Sweater • Similar here,here, here and here | Skirt • Ann Taylor, tall version here, another option here | Shoes • Similar here and here | Bag • Michael Kors (old), other Michael Kors options here and here, a similar bag here and a big splurge on this Saint Laurent bag here | Watch • Michael Kors (also here)
Happy Monday! Today is all about a monochromatic color scheme. I love the chic look of one color. Besides the ease of putting it all together (go to the closet and grab everything grey) it looks so put together. On those days when I don’t feel very put-together, looking like I am is a nice confidence boost.
Speaking of putting it all together, a couple of weeks ago we started a conversation about Social Security. There was so much to discuss it made sense to break the topic into a couple smaller pieces. Last time we talked about the way your Social Security benefits are calculated. It’s important to know why you’ll receive the amount of benefit you’ll receive. Is it the right amount? How would I know? Last time we talked about that calculation. You can revisit that discussion here.
Can you increase the amount of your benefit? The easiest answer? Yes you can. One trick is to make more money. We showed you the way your benefit is determined by taking an average of your 35 best working years. If 2017 is financially your best year yet, that amount will be included in the calculation and a year of lower earnings is going to drop out. You can probably see intuitively that a larger number in the mix creates a higher overall average. In really simple math (1+2)/2 = 1.5 and (1+3)/2 = 2. The average is higher when you replace a smaller number with a larger one. That higher average leads to larger benefits upon retirement.
Many of us aren’t in a commission-based salary structure which allows us to earn more from our job. The only way to make more money is to take a second job or start a profitable side-business. You can always take one of those options to increase your monthly Social Security benefit. It’s an option, but it doesn’t leave much room for family or a social life. So what’s a girl to do?
There is another way to increase your monthly Social Security benefits – delaying their start date. You are eligible to receive benefits, with restrictions, after your 62nd birthday. Each year you delay between the ages of 62 and 70 your benefit increases about 8%. That’s pretty big. Where else are you currently earning 8% on your money? If you’ve ever looked at those statements Social Security sends you, they give you the estimated amount of your benefit, based on the earnings reported for you through your lifetime. You can see that the estimated monthly benefit increases if you start taking Social Security at your full retirement age vs. age 62. That benefit is even higher at age 70, and the 8% increase is why. On top of that, Social Security benefits are also indexed for inflation, so theoretically you don’t lose purchasing power year after year.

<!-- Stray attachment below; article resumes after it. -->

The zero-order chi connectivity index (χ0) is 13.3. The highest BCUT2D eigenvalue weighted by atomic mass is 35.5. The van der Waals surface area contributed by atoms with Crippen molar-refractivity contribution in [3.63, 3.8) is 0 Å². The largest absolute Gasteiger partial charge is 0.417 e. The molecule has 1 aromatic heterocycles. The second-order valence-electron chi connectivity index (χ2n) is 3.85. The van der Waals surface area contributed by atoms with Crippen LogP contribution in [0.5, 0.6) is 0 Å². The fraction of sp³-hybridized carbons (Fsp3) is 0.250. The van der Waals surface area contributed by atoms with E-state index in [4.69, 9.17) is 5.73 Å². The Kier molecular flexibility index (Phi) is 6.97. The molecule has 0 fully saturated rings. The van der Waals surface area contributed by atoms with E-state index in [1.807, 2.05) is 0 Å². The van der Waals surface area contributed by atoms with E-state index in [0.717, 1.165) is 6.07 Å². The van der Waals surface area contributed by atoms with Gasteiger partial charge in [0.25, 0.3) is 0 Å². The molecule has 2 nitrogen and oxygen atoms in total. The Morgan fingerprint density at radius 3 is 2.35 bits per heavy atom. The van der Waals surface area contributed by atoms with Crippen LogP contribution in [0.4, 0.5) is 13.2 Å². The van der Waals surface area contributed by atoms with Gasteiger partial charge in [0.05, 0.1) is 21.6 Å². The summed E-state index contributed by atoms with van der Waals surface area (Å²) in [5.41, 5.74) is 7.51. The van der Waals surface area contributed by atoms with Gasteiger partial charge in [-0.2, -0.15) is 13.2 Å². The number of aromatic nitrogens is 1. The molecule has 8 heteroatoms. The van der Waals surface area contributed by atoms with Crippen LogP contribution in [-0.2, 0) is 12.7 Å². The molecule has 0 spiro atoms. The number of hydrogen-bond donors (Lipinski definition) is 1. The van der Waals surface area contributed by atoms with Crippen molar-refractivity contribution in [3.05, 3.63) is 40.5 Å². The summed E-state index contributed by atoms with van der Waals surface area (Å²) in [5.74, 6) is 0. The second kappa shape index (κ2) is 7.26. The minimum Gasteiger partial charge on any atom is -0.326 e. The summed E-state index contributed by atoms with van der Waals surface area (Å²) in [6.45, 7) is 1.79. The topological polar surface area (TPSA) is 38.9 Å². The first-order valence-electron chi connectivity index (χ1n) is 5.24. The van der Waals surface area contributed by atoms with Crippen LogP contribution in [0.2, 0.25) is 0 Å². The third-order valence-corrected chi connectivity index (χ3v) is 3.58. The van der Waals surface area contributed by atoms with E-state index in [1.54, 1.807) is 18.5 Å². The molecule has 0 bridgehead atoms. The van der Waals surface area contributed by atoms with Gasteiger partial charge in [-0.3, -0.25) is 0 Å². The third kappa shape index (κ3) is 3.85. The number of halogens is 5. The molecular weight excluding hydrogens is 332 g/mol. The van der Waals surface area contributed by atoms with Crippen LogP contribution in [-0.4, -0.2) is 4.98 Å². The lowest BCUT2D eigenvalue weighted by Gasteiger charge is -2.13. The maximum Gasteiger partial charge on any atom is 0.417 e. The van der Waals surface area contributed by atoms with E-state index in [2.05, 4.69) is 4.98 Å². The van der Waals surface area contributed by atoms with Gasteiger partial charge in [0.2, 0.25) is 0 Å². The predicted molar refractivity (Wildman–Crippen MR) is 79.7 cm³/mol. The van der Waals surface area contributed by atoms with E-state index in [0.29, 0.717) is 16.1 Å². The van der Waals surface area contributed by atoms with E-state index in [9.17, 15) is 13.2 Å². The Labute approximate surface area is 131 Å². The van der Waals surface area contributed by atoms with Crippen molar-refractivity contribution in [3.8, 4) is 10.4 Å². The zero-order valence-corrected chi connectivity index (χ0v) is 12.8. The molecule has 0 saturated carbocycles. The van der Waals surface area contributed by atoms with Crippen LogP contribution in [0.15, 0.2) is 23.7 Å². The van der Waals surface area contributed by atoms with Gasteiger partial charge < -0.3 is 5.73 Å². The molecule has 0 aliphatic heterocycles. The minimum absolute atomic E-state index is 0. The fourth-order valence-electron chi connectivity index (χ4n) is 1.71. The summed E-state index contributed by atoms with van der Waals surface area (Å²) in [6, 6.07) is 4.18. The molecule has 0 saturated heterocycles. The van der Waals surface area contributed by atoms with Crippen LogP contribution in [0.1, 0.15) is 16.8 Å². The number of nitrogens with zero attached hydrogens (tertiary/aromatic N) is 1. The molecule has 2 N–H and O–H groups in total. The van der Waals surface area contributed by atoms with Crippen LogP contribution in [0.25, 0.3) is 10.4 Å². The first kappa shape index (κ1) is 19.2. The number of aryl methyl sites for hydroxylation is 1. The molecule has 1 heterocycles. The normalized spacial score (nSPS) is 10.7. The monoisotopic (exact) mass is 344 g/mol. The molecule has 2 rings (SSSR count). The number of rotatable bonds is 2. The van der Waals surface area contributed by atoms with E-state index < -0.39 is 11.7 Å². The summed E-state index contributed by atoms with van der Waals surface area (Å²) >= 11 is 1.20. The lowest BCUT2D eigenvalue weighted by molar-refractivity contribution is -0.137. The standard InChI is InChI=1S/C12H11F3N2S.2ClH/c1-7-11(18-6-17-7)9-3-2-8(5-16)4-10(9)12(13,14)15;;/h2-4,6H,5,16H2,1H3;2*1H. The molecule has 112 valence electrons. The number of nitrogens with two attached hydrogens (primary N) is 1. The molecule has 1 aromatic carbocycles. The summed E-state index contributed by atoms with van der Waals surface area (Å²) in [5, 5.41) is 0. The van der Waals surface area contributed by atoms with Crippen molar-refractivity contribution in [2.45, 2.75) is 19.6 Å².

Adding the total of benefits received if you start at 62 vs. starting at 67, you break even somewhere in your early 70s. Holding off until age 70 to start benefits, you break even around age 80. I’m arriving at these conclusions without considering the time value of money. That means I’m not considering taking the money at 62 and investing it or using it to pay off debt with a potentially high interest rate like a credit card. I’m just taking the total benefit starting at age 62 and adding it, month by month. Then I take the estimated monthly benefits at ages 67 and 70, respectively, and do the same thing, then see at what ages those totals meet.
After seeing those numbers you have to play the odds. Do you think, based on your health and family history, you’ll live well into your 80s or later? Or maybe that 401(k) hasn’t grown as much as you’d hoped. You may want to wait until age 70 to start your Social Security benefits. But maybe you feel as thought the stress of your job is killing you and you need to get out sooner rather than later. You’ll want to talk with your financial advisor, but taking distributions out of your retirement plan without starting Social Security may make more sense. If your retirement plan isn’t earning an 8% return, maybe you start distributions from that account while letting your Social Security benefit grow.
Even after all of this, there is still more to discuss about Social Security! Stay tuned while we pick it up in another Money Monday, here on Haute Business!
To your better wealth,